Alden and I wanted to get out and get some good exercise in this past weekend, but we needed to find a place that we were certain we'd have solitude (bc SoMeOnE got the rona and can't be around humans for awhile ). Looked at a map and the name "cow heaven" caught my eye bc it sounded silly, and I have a penchant for all things cow print right now. I may have purchased some cow print Adidas and countertop stools recently... Also- Doja Cat anyone??? Mooo! by Doja Cat just don't watch it at work or anything...
After a quick interwebz search it turned out cow heaven is a hike that ppl do, but not too often. And it is next to the Helen Buttes which were on the table in case time and conditions allowed. The weather was forecasted to be socked in and snowy so I was certain we'd be the only party out. I am kind of surprised I hadn't heard of cow heaven before, given the trailhead is just behind the Marblemount ranger station, and it makes for an excellent conditioner. Wth do I kno tho? :P
Continue down the road just to the left of the bathrooms at the ranger station until you see a small pullout on the left and a wooden message board that says "cow heaven trail," complete with the ten cowmandments on how to gain entry. (wow that joke sucked sry I'm gonna delete this)
The first ~2000' vert of the hike was nice muddy trail with a mix of nice tight short switchbacks and some longer ones. There are ~3 creek crossings in this first bit, all easily crossed. We were wearing waterproof boots so it didn't matter that the first crossing didn't have any rocks above water to step on I admired the moist ferns and raindrop mottled salal. We made good work of this first bit in just over an hour.
tree yip yip!
It began snowing (that v nice peaceful soft drifty snow kind of snow that feels extra special when you are the only ones in the forest). The snowline slowly transitioned from patchy slush to a few inches of wet powder on top of last weekend's ice sheet as we made our way up what I kept calling the "cleft." Alden was like huh what are you talking about, THE BUTTCRACK IT'S LIKE A BUTTCRACK SEE This part required some kicking for steps in some sections bc of the icy sheet under a few inches of wet ass powder. We followed the buttcrack and used some of the flagging scattered about to confirm our route. This middle bit of the trail was about 1200' of the wet powder on top of hard packed snow beneath. (This part was pretty slippy on descent and we lost count of the number of falls between the two of us).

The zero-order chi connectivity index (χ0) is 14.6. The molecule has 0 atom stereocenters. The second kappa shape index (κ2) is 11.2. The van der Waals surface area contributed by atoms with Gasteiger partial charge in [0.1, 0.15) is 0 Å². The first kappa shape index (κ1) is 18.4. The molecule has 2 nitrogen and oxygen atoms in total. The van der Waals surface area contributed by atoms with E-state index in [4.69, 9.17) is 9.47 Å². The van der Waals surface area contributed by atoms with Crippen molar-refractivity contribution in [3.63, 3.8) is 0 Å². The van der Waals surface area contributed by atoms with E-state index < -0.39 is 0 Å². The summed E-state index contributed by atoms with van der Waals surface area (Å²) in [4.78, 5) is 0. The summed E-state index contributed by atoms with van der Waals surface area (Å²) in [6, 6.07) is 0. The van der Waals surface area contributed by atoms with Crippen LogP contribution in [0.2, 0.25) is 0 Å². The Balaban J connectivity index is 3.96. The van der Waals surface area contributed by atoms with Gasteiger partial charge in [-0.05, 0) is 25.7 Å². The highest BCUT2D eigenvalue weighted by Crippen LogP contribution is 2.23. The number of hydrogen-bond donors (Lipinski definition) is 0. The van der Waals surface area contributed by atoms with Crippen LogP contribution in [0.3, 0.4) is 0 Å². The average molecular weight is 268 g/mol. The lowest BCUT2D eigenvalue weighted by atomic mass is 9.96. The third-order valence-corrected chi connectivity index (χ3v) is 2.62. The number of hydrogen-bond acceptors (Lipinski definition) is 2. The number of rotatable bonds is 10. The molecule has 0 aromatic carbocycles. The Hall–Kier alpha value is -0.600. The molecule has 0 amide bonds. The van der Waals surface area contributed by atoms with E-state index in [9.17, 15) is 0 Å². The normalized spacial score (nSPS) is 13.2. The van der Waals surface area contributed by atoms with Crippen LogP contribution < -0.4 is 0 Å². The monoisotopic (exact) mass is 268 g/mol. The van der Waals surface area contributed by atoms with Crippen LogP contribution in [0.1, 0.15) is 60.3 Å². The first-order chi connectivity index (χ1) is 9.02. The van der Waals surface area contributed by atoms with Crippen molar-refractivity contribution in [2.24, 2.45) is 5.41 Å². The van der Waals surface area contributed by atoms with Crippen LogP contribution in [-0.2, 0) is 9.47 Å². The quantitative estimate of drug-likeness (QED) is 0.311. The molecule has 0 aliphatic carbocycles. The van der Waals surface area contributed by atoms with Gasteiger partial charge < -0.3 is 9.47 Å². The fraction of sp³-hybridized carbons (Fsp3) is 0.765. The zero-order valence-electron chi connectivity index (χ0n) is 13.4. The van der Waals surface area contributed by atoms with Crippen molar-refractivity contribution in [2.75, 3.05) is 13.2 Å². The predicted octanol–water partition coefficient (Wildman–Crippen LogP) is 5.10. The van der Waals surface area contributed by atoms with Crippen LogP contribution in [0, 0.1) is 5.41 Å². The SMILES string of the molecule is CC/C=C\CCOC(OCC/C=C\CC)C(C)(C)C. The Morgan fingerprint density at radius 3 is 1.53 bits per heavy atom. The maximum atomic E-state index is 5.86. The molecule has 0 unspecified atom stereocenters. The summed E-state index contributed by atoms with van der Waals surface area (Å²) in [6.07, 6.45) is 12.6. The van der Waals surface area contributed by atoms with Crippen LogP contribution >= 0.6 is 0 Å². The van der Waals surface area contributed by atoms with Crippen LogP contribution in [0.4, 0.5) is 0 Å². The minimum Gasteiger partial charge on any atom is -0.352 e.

Then the trail was like LET THE POSTHOLING BEGIN! And of course, in true "us" fashion we boot top post holed refusing to stop to put on snowshoes for awhile hah. We put them on after about 500' of this foolishness. It was slow going with or without snowshoes from here and beyond though. Sticky sno!
We wore snowshoes for the last 1400' of what was double stuffed crust postholing. Some parts were more like "snow-wallowing" than "snowshoeing" but we were having a great time. The clouds even parted a bit and gave us some views!
We got to the top of cow heaven, didn't see any cows (what a rip). But because we had both been eating these protein bars called "no cow" (made with sugar alcohol) it smelled like a couple of heifers were up there anyway. Close enough! Sad tho bc I kinda envisioned being greeted by Heffer Wolfe or something, oh well.
"How many cows did you see?" NO COWS
We ate some tamales at the top and huddled together to stay warm. It was still snowing! What a magical winter treat. We eyed the SW Helen Butte, but it looked like melted meringue topping was sliding off the peak's rocky slabs. Hmmm this looked similar to that TR we read that said, "we didn't do Helen Buttes due to time and not-wanting-to-die constraints" -checks out!
We headed down the ridge and I naively thought, "oh it will be so nice descending because we already broke trail, we will go so fast." ellemaaayooooo it had been snowing so much our tracks were nearly filled
i kept making weird faces my whole life and my face got stuck like this
Made our way down fairly uneventful, slipping around the middle part of the trail, and then admiring mushrooms down lower in the forest. At the lower elevations the snowfall turned into rain- that kind of rain that is sort of suspended in the air and rather than the rain falling on you you move through this wall of moisture and get wet as you go through it. It made for some nice PNW forest ambiance.
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